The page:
Biographical Info My path to becoming a geologist began back east, in New York, not too far from “the city”, as we refer to it. Like most of us, I enjoyed being outdoors growing up and had a fascination with landscapes, always wondering why the earth displayed itself the way it did. Growing up outside New York City and experiencing the congestion of one of the largest metropolitan areas in the world was integral in getting me to where I am today. I learned at an early age that I wanted more space, more freedom to explore and to do something different. Luckily, I was able to attend college in Colorado, where the skiing was on another level compared to the ice I was used to back home. More importantly, once in school, I discovered that I could study the earth and learn the skills to answer the questions I always had while in the mountains or the desert. It could even be your major, how about that? The decision was easy. Geology is not something people from my hometown study and I got a lot of blank stares when answering someone who asked what my major was. I think I liked that. Studying geology was never a discipline or profession I had been aware until I got to Colorado. Upon graduation, I secured myself a job in the oil industry working for a petroleum systems modeling software and consulting firm in Boulder. I spent three years there and while it was interesting and taught me a great deal, it always felt too abstract. A fellow geology graduate and ski buddy of mine had been working for a junior gold exploration company in Nevada; working several months at a time on drill programs. When the drilling stopped he would spend his off time skiing and pack-rafting in Montana until the next drill program started up. I thought to myself, wow, this seems right up my alley. I wanted a job that was hands on and in the field, where drilling data and rocks were being analyzed in real-time and decisions were made quickly as new clues to the geology were being uncovered. I wanted to be a field geologist, not a desk geologist. My friend put me in touch with the exploration manager of the company he worked for. It would be three years, a life-changing flat tire near the Henry Mountains in Utah (which led to a not so brief stint living on Lake Tahoe) and a whole lot of persistence before I got the job I had dreamed about. I ultimately landed in Beatty where I cut my teeth as an RC rig geologist. I thoroughly enjoyed being out on the rig everyday – seeing the chips as the rock is being drilled, getting dirty and trying to piece together the geology of the deposit being drilled. What a job! There is a lot that goes into an exploration project and I have been fortunate enough to get involved in the other aspects of running a project as well. Most of us really enjoy what we do. It is not the easiest job for a variety of reasons, especially for those of you who have (or had) people waiting for you back home. If we didn’t love it, we wouldn’t do it. There are many layers to our profession that provide fulfillment and keep our interest. If gold is what your exploring for, I encourage you to learn about the history of gold and its role as money for the vast majority of human history. I guarantee, if you haven’t already, that it will add an extra layer of meaning to an already thrilling profession. Exciting times are ahead, happy digging!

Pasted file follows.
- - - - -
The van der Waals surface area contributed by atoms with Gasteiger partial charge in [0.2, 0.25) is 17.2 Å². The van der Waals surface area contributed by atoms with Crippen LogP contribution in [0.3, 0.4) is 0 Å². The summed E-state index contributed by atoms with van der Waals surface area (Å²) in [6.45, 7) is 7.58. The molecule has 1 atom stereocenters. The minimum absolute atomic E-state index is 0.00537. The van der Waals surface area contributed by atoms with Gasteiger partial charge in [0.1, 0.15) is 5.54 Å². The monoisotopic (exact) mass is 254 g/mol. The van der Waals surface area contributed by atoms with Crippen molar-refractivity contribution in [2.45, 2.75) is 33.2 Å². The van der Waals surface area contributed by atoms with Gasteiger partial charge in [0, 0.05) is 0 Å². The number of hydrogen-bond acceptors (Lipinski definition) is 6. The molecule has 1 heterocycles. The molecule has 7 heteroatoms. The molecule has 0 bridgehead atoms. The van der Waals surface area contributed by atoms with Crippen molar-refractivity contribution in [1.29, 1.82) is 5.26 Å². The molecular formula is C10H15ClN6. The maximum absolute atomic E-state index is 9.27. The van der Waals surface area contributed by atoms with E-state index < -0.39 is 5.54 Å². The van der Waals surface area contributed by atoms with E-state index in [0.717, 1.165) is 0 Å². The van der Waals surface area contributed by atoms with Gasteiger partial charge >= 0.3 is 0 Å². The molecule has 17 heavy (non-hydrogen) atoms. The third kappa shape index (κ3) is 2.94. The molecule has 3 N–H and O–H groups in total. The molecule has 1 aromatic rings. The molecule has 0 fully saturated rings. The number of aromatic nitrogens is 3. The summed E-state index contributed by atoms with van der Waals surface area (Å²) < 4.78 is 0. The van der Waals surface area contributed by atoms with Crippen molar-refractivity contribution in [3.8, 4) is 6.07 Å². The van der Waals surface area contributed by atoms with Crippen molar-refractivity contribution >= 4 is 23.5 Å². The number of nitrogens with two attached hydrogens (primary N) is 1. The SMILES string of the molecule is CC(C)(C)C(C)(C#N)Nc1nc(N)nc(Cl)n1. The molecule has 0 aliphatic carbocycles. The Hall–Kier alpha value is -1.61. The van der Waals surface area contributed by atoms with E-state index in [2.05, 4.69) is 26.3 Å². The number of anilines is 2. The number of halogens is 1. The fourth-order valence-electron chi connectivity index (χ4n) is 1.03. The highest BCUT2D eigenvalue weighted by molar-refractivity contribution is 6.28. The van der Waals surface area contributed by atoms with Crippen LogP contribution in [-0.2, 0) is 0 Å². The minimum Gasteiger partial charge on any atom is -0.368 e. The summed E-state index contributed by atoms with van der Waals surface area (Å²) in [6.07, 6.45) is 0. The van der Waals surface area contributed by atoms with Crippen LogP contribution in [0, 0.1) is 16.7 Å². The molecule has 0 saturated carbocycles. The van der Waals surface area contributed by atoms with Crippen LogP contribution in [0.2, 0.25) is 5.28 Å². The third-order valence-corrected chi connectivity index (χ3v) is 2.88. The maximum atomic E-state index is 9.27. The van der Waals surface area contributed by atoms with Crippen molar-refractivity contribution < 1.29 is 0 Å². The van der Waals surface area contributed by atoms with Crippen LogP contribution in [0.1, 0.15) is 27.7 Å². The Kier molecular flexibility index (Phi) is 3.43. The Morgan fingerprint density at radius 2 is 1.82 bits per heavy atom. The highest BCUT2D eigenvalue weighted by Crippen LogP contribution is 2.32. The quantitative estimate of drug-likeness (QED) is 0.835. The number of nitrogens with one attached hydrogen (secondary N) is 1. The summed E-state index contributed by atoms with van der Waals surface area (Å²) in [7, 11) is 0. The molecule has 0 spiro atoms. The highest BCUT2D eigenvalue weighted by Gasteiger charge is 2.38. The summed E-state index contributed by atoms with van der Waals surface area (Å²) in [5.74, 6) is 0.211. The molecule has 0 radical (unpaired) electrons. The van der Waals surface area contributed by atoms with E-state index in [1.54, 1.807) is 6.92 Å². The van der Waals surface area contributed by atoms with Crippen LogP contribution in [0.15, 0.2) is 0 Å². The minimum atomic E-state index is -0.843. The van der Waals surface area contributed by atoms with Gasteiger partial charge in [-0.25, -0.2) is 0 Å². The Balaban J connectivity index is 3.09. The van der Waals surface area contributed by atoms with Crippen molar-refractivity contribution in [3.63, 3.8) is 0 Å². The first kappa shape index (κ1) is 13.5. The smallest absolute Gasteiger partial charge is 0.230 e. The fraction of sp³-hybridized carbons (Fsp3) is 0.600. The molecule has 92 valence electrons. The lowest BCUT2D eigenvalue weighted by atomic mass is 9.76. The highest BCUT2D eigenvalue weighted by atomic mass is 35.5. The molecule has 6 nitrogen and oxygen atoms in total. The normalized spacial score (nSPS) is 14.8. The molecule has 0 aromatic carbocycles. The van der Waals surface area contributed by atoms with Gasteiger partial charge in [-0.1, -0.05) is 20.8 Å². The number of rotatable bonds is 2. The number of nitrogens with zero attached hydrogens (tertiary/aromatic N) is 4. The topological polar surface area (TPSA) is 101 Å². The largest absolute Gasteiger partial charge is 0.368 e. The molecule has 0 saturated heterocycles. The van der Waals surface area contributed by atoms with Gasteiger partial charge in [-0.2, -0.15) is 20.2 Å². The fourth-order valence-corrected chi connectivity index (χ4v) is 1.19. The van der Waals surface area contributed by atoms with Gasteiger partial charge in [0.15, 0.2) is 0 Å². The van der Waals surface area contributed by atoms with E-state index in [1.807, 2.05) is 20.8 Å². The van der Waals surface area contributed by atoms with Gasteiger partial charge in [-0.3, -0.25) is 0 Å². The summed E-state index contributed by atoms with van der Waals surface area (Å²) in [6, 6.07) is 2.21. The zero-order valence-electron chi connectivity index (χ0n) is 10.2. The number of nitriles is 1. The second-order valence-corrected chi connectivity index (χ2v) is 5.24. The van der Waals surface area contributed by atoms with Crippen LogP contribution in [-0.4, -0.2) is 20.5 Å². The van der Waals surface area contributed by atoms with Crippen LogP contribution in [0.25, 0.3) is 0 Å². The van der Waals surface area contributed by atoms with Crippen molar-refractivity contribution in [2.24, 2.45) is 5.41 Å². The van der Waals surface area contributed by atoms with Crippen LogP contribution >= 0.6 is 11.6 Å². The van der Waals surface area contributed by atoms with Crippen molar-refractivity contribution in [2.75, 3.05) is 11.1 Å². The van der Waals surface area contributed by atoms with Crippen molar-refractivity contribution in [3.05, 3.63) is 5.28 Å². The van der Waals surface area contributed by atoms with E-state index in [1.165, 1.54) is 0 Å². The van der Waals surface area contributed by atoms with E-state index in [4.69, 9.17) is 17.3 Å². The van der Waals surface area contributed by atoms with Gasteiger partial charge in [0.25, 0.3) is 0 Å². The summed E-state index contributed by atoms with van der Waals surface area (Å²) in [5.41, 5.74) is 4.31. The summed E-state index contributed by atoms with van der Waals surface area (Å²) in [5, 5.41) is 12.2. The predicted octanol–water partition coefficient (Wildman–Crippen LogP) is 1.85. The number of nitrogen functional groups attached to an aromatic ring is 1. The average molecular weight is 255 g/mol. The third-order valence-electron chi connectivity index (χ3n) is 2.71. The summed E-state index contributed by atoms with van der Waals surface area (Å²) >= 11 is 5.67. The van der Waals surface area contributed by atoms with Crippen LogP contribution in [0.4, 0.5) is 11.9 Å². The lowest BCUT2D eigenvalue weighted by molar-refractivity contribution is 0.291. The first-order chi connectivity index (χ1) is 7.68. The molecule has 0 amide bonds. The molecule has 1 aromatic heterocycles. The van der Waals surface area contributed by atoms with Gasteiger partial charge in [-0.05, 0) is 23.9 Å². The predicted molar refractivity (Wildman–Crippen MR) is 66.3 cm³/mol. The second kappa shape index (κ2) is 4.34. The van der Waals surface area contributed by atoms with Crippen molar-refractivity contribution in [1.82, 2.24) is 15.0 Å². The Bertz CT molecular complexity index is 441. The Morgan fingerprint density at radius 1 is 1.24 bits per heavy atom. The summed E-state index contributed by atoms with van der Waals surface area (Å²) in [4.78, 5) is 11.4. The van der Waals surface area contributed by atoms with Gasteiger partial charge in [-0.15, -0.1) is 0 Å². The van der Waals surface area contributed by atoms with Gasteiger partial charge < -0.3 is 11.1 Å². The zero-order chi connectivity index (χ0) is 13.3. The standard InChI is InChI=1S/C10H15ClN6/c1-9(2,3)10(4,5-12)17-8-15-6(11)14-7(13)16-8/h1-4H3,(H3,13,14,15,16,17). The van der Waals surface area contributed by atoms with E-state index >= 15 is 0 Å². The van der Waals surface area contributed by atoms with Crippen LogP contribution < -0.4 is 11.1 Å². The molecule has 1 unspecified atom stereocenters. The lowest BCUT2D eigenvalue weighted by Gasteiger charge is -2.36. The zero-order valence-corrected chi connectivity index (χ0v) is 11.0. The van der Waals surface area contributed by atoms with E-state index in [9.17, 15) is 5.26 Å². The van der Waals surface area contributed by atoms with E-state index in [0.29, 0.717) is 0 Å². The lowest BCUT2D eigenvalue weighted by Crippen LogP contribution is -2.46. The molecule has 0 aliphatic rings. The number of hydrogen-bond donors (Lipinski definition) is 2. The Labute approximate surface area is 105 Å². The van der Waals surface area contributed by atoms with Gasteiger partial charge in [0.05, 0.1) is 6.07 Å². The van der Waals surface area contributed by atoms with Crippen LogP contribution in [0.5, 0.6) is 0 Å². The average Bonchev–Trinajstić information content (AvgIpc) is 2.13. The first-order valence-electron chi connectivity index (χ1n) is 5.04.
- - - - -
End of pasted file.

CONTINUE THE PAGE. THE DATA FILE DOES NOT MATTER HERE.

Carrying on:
Email Address firstname.lastname@example.org
Company Corvus Gold Nevada, Inc.
Position Geologist/Assistant Proj. Manager